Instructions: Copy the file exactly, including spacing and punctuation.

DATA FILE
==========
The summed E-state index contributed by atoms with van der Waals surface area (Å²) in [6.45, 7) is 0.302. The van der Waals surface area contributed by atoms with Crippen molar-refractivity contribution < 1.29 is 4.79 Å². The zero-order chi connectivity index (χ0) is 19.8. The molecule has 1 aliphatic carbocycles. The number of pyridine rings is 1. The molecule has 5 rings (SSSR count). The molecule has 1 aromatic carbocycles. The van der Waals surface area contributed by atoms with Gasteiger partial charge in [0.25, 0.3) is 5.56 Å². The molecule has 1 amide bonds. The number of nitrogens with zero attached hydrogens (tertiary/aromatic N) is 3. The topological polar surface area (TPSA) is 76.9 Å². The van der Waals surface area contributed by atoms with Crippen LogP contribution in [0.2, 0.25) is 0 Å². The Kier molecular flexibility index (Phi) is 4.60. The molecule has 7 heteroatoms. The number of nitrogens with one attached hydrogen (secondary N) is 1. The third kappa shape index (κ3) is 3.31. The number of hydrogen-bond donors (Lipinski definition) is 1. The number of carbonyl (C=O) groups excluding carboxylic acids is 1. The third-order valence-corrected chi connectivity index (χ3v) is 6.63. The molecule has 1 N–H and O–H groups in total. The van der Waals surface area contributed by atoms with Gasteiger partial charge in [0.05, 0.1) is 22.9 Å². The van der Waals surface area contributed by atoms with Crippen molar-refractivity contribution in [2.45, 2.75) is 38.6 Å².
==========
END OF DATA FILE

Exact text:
The summed E-state index contributed by atoms with van der Waals surface area (Å²) in [6.45, 7) is 0.302. The van der Waals surface area contributed by atoms with Crippen molar-refractivity contribution < 1.29 is 4.79 Å². The zero-order chi connectivity index (χ0) is 19.8. The molecule has 1 aliphatic carbocycles. The number of pyridine rings is 1. The molecule has 5 rings (SSSR count). The molecule has 1 aromatic carbocycles. The van der Waals surface area contributed by atoms with Gasteiger partial charge in [0.25, 0.3) is 5.56 Å². The molecule has 1 amide bonds. The number of nitrogens with zero attached hydrogens (tertiary/aromatic N) is 3. The topological polar surface area (TPSA) is 76.9 Å². The van der Waals surface area contributed by atoms with Crippen LogP contribution in [0.2, 0.25) is 0 Å². The Kier molecular flexibility index (Phi) is 4.60. The molecule has 7 heteroatoms. The number of nitrogens with one attached hydrogen (secondary N) is 1. The third kappa shape index (κ3) is 3.31. The number of hydrogen-bond donors (Lipinski definition) is 1. The number of carbonyl (C=O) groups excluding carboxylic acids is 1. The third-order valence-corrected chi connectivity index (χ3v) is 6.63. The molecule has 1 N–H and O–H groups in total. The van der Waals surface area contributed by atoms with Gasteiger partial charge in [0.05, 0.1) is 22.9 Å². The van der Waals surface area contributed by atoms with Crippen molar-refractivity contribution in [2.45, 2.75) is 38.6 Å².